- Cook, Chris. "Henry Cecil back in fashion as Frankel takes real flair to Royal Ascot", The Guardian, 17 June 2013. Retrieved 2012-06-18.
- "Hooray for Henry at Ripon", Press Association via MSN news, 30 May 2012. Retrieved 2012-06-18.
- Armytage, Marcus. "Royal Ascot: Cecil feeling the strain", The Daily Telegraph, 22 June 2001. Retrieved 2012-06-19.
- Wood, Greg. "Flag of uncertainty over Warren Place", The Independent, 4 October 1995. Retrieved 2012-06-19.
- Armytage, Marcus. "Henry Cecil aims to fly the flag at the Derby once again", The Daily Telegraph, 29 May 2010. Retrieved 2012-11-1.
- Reid, Jamie. "Training Places", The Financial Times, 27 June 2012. Retrieved 2012-11-1.
- Reid, Jamie. Emperors Of The Turf, London: Macmillan (1989), p.94.
- "Career History: Sir Henry Cecil", Website: horse-racing.co.uk. Retrieved 2012-06-18.
- McGrath, Chris. "Henry Cecil: 'I don't like to be defeated – beat depression, get on'", The Independent, 25 July 2011. Retrieved 2012-06-18.
- Kelso, Paul. "Diffident but passionate and, like his horses, genuine", The Guardian, 3 June 2008. Retrieved 2012-06-18.
- Davies, Ian. "Racing: Owner Lord Howard de Walden dies", The Independent, 11 July 1999. Retrieved 2012-06-19.
- Alderson, Andrew. "'Being unfaithful is the lowest you can stoop. I will always regret it'", The Daily Telegraph, 7 September 2003. Retrieved 2012-06-18.
- "Henry soldiers on", The Observer, 12 June 2005. Retrieved 2012-06-18.
- Paley, Tony. "Cecil has Wellbeing taken away", The Guardian, 7 January 2002. Retrieved 2012-06-18.
- Alderson, Andrew. "I was on the brink of quitting, says Cecil", The Daily Telegraph, 5 November 2000. Retrieved 2012-06-19.
- Hayward, Paul. "The hunger that drives the long reign of King Henry Cecil", The Observer, 12 June 2011. Retrieved 2012-06-19.
- Armytage, Marcus. "Frankel is the result of a lightning strike of genetics that may not be repeated for 100 years", The Daily Telegraph, 25 August 2012. Retrieved 2012-08-30.
- Wood, Greg. "Cecil finds Light at end of the tunnel to lift the Oaks at last", The Guardian, 2 June 2007. Retrieved 2012-06-18.
- Cook, Chris. "Frankel reaches superstar status after 2,000 Guineas win at Newmarket", The Guardian, 30 April 2011. Retrieved 2012-06-27.
- "Frankel has potential to justify claims of greatness", The Guardian, 3 August 2011. Retrieved 2012-06-18.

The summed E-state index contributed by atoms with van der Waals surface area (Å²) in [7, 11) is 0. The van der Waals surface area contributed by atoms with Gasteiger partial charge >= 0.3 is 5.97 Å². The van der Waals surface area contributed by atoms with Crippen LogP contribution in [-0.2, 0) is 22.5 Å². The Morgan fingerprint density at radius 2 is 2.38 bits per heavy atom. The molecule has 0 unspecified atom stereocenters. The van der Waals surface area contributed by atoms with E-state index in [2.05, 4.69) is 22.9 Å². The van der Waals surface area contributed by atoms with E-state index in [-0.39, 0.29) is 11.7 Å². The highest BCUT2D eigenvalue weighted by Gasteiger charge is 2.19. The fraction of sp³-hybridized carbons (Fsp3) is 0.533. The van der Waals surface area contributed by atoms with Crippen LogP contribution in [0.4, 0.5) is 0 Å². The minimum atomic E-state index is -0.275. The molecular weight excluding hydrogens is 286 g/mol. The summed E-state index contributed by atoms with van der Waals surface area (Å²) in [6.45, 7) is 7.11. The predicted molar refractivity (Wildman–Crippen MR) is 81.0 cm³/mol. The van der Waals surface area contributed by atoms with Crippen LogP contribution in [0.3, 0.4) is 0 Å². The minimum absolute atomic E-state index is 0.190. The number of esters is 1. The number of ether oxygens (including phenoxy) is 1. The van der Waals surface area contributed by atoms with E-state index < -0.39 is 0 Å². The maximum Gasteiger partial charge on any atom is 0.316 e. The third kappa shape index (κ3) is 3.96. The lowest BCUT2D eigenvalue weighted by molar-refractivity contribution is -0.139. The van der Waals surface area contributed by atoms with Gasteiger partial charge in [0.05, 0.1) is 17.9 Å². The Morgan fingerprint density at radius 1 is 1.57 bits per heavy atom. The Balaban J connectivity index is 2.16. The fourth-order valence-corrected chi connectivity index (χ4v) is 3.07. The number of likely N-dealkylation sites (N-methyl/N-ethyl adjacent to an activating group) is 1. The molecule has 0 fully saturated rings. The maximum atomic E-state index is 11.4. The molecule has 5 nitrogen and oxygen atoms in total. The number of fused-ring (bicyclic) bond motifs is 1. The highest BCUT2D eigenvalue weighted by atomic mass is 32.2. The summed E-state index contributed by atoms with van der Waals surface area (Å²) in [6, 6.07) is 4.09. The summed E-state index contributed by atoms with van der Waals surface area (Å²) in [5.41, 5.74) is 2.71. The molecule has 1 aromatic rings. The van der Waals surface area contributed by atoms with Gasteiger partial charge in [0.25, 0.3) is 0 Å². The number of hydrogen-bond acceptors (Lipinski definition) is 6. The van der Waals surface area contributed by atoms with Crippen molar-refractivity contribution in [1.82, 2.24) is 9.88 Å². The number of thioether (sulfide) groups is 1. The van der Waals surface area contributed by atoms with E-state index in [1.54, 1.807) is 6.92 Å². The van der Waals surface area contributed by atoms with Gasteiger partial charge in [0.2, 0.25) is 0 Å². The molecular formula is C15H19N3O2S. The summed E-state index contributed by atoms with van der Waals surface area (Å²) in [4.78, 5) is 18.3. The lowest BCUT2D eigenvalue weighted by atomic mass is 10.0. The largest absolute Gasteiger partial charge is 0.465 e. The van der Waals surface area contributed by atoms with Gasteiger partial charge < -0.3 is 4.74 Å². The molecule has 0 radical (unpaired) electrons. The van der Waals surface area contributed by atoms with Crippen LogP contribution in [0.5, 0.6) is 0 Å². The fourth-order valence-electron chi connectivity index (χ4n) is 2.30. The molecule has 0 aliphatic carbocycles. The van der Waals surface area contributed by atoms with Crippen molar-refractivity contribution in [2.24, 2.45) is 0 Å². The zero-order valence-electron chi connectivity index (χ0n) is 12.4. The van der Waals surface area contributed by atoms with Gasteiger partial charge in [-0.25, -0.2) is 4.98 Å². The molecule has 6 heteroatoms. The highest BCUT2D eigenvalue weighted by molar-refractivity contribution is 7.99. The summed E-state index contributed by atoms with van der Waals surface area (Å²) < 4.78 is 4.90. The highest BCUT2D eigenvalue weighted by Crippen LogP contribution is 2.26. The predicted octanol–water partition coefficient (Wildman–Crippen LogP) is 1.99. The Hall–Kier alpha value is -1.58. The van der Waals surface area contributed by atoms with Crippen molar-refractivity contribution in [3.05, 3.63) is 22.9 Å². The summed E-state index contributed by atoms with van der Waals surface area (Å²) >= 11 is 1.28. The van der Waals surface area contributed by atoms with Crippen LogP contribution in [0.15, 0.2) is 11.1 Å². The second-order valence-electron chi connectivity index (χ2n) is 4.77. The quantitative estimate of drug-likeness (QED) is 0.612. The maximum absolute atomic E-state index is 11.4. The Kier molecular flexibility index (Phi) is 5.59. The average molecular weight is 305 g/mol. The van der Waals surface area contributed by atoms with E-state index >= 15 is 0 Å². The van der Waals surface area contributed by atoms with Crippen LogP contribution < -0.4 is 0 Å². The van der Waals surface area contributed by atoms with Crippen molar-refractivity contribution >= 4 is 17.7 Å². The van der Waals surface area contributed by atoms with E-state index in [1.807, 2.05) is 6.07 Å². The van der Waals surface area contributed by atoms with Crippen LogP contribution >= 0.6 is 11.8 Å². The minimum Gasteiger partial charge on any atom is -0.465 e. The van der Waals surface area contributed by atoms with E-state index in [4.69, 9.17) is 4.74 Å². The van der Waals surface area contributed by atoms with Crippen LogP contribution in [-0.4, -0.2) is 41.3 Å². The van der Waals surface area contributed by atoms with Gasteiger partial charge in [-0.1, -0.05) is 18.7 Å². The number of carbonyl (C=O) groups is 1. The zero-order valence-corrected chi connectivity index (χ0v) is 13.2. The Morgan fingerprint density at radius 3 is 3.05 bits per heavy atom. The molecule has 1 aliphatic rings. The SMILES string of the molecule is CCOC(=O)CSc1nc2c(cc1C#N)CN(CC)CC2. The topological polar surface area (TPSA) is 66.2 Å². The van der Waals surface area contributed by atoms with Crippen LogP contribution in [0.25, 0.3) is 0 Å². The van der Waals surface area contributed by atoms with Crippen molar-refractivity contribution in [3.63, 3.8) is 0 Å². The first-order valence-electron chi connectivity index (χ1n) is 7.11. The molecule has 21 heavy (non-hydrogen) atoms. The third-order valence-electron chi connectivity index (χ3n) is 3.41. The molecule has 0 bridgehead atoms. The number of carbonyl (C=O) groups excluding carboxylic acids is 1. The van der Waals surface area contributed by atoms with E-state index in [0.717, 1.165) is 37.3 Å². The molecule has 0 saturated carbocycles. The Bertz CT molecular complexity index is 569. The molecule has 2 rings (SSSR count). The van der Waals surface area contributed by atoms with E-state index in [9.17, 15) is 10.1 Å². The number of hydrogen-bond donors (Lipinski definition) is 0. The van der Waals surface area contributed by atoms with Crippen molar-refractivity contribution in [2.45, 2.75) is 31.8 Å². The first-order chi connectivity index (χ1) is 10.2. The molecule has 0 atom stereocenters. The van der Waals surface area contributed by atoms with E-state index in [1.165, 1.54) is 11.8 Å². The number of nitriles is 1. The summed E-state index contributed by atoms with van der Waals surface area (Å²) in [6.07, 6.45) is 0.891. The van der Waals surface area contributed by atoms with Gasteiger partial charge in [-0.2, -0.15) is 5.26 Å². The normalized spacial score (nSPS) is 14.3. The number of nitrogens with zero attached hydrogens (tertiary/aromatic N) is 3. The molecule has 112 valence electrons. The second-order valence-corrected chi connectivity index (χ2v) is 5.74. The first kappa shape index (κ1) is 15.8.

- "Timeform Racehorses of 2011: Frankel the best for 39 years", Betfair, 9 January 2012. Retrieved 2012-06-18.
- "World Thoroughbred Rankings covering the period 1st April to 16th October 2011", International Federation of Horseracing Authorities. Retrieved 2012-06-18.
- Wood, Greg. "Frankel hailed as greatest ever after Royal Ascot Queen Anne Stakes win", The Guardian, 19 June 2012. Retrieved 2012-06-27.
- Cook, Chris. "Frankel has no trouble with glorious 12th success at Goodwood", The Guardian, 1 August 2012. Retrieved 2012-08-30.
- Hotspur (McGrath, J A) "Frankel extends unbeaten record to 12 with Sussex Stakes stroll at Glorious Goodwood", The Daily Telegraph, 1 August 2012. Retrieved 2012-08-30.
- Hayler, Will. "Frankel scores by seven lengths in Juddmonte International at York", The Guardian, 22 August 2012. Retrieved 2012-08-30.
- Brown, Oliver. "Peerless Frankel crushes his rivals to reign supreme at York", The Daily Telegraph, 23 August 2012. Retrieved 2012-08-30.
- Wood, Greg. "Frankel wins Champion Stakes at Ascot and will be retired unbeaten", The Observer, 20 October 2012. Retrieved 2012-11-2.
- Hayward, Paul. "The wonder of Frankel will be surpassed only by the brilliance of trainer Sir Henry Cecil", The Daily Telegraph, 21 October 2012. Retrieved 2012-11-2.
- Keogh, Frank. "Frankel retires unbeaten after Champion Stakes win at Ascot", BBC, 20 October 2012. Retrieved 2012-11-2.
- Levy, Geoffrey. "Adultery, the trainer's stable-girl wife and the sacked top jockey", The Daily Mail, 29 July 1999. Link to article on InfoTrac National Newspapers Database (login required). Retrieved 2012-06-18.
- "Racing: Fallon in dark over dismissal", The Independent, 7 August 1999. Retrieved 2012-06-18.
- Sapsted, David. "Cecil gets five-year ban for drink-driving", The Daily Telegraph, 3 November 2000. Retrieved 2012-06-19.
- Hayler, Will. "Sir Henry Cecil determined to be in York's grandstand for Frankel race", The Guardian, 20 August 2012. Retrieved 2012-08-30.
- Armytage, Marcus. "Frankel's victory at York made me feel 'twenty years better', says trainer Sir Henry Cecil, as he battles cancer", The Daily Telegraph, 23 August 2012. Retrieved 2012-08-30.
- Wood, Greg. "Cheers ring out for Sir Henry Cecil after Frankel's York success", The Guardian, 22 August 2012. Retrieved 2012-08-30.